# Does there exist a dense bijection on the unit interval

I was looking at the question "Are there any valid continuous Sudoku grids?" and that lead me to this question.

Let $$U$$ be the unit interval $$[0,1]$$ or $$[0,1)$$. (pick which is easier for you)

Does there exist a bijective function $$f: U \to U$$ such that for every subinterval $$I$$ of $$U$$, the set $$\{f(x)\ |\ x \in I\}$$ is dense in $$U$$?

• This is shown in one of the answers of the question you are citing... – Mushu Nrek Oct 28 '20 at 19:31

Choose open subintervals $$I_1,I_2,\dots$$ of $$U$$ such that if $$J$$ is an open subinterval of $$U,$$ then $$J$$ contains $$I_n$$ for some $$n.$$ (For example we could let $$I_1,I_2,\dots$$ be the open subintervals of $$U$$ with rational endpoints.)
We can then choose pairwise disjoint countable sets $$D_n\subset I_n$$ such that $$D_n$$ is dense in $$I_n$$ for each $$n.$$
And we can choose pairwise disjoint countable sets $$E_n\subset U$$ such that $$E_n$$ is dense in $$U$$ for each $$n.$$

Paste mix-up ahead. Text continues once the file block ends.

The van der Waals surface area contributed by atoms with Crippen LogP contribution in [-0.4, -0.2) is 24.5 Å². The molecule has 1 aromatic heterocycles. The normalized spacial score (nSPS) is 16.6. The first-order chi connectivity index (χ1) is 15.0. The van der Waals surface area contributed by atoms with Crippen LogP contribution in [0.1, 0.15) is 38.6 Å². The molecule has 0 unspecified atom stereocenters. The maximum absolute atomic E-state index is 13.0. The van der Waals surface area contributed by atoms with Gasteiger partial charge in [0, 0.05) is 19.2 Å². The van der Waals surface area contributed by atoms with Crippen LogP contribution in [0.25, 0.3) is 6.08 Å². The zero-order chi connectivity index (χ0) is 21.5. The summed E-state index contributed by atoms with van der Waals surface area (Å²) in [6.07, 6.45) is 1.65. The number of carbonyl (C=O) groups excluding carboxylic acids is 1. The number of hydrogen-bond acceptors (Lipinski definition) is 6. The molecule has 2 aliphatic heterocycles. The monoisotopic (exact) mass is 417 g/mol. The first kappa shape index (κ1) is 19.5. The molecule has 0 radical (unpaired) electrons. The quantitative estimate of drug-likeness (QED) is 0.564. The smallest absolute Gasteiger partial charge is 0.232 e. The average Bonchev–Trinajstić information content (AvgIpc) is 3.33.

Now define $$f:U\to U$$ as follows: For each $$n=1,2,\dots$$ let $$f$$ be a bijection of $$D_n$$ onto $$E_n.$$ Then $$f$$ is a bijection of $$\cup D_n$$ onto $$\cup E_n.$$ Now $$U\setminus \cup D_n$$ has the same cardinality as $$U\setminus \cup E_n.$$ So to finish the definition of $$f,$$ let $$f$$ be any bijection of $$U\setminus \cup D_n$$ onto $$U\setminus \cup E_n.$$
It follows that $$f:U\to U$$ is a bijection. Let $$I\subset U$$ be a subinterval. Then $$I_n\subset I$$ for some $$n.$$ Since $$f(I_n) = E_n,$$ $$f$$ is the desired function.
• Perfect! I'm thinking we could use $D_n = (\sqrt{p_n} \cdot \mathbb{Q}) \cap I_n$ and $E_n = (\sqrt{p_n} \cdot \mathbb{Q}) \cap U$, where $p_n$ is the $n$-th prime number. – Paul Oct 28 '20 at 22:33